help with "doublet" and "triplet"

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help with "doublet" and "triplet"

Postby lioth » Tue Aug 14, 2018 5:50 am

Help,
i'm new here and in sodoku.
i'm trying to learn about resolution technique (in french doublet and triplet)
can i have some advices about this technique with my example here?
sorry for my poor english.
thanks a lot

https://imgur.com/a/OLseqT2
lioth
 
Posts: 2
Joined: 14 August 2018

Re: help with "doublet" and "triplet"

Postby champagne » Tue Aug 14, 2018 11:17 am

Hi lioth,
welcome here.

your link is to a site requiring use of cookies.

As I guess other members of the forum, I am reluctant to go on such sites unless I have a good idea of their behaviour
It would be better to load your puzzle here

(BTW I can speak french :roll: )
champagne
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Location: France Brittany

Re: help with "doublet" and "triplet"

Postby SpAce » Tue Aug 14, 2018 12:03 pm

lioth wrote:i'm trying to learn about resolution technique (in french doublet and triplet)
can i have some advices about this technique with my example here?

Hello, and welcome to the forum. I'm assuming that by "doublet" and "triplet" you mean what we call naked/hidden pairs and triples? Anyway, your puzzle doesn't require those techniques. Besides singles, it needs the two kinds of intersection techniques which we call "pointing pairs/triples" and "claiming" (or box/line reduction). You seem to be familiar with pointing pairs/triples already, as those reductions have been made in your pencil marks. There are two claiming operations available, however, after which the puzzle can be solved with singles only. (Actually just one claiming is required but I show both.)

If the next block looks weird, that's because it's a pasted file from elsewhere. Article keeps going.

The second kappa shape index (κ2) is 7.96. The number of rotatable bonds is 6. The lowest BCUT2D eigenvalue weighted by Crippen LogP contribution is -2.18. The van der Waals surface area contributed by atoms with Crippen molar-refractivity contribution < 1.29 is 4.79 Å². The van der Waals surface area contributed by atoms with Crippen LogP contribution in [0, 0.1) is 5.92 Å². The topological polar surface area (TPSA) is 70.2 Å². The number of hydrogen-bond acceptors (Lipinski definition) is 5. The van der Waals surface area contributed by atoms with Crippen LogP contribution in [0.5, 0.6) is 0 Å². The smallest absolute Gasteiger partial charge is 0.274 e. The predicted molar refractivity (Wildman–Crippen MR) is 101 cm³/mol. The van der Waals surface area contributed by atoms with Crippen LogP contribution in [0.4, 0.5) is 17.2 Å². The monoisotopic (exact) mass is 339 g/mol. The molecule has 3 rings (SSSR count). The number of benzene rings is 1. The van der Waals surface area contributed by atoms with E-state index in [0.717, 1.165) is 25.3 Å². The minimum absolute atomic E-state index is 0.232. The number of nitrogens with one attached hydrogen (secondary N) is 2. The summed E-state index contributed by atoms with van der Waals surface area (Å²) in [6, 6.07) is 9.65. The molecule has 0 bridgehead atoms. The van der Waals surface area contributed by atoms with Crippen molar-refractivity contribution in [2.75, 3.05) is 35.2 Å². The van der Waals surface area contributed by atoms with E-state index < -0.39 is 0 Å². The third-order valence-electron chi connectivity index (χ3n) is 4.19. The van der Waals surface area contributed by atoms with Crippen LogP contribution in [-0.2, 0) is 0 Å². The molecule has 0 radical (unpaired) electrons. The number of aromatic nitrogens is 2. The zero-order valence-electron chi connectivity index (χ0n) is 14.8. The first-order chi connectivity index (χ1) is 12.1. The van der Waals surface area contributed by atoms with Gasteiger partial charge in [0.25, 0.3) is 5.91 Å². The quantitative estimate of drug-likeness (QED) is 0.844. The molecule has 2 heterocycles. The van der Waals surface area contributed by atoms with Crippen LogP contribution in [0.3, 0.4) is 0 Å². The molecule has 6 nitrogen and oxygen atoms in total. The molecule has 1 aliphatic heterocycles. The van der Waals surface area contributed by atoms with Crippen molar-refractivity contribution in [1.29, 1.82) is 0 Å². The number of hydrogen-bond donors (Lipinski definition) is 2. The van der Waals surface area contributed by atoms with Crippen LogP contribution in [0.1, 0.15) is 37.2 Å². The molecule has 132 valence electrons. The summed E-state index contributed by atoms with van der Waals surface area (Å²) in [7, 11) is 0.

Code: Select all
.------------------------.-----------------.--------------.
| 8       149-6   7      | 1469   2    469 | 46   3   5   |
| 45(6)   4(6)9   45(6)9 | 8      3    7   | 1    2   49  |
| 14-6    2       3      | 1469   5    469 | 467  79  8   |
:------------------------+-----------------+--------------:
| 3       46      46     | 79     79   8   | 5    1   2   |
| 57      79      59     | 2      4    1   | 8    6   3   |
| 12      8       12     | 5      6    3   | 9    4   7   |
:------------------------+-----------------+--------------:
|(1)47    3      (1)4    | 479    8    5   | 2    79  6   |
| 9       467-1   8      | 3467   17   2   | 347  5   14  |
| 2467-1  5       246-1  | 34679  179  469 | 347  8   149 |
'------------------------'-----------------'--------------'

1) Claiming: -6 b1p27 (i.e. r1c2, r3c1 <> 6)
2) Claiming: -1 b7p579 (i.e. r8c2, r9c1, r9c3 <> 1)

Claiming is similar but opposite to the pointing pair/triple technique, and typically a bit more difficult to spot. It means that if all candidates of a certain digit in a line (row or column) are within a single box, the other candidates of the same digit can be removed from the box (if any of them were true, there would be none left for the row/column). In your puzzle all candidates of the digit 6 in row 2 are inside box 1 (marked with brackets), thus all other 6s in box 1 can be eliminated (marked as -6). The same with the 1s in row 7 and box 7. (In fact, you could just do the claiming for 1s, and then a pointing pair later.)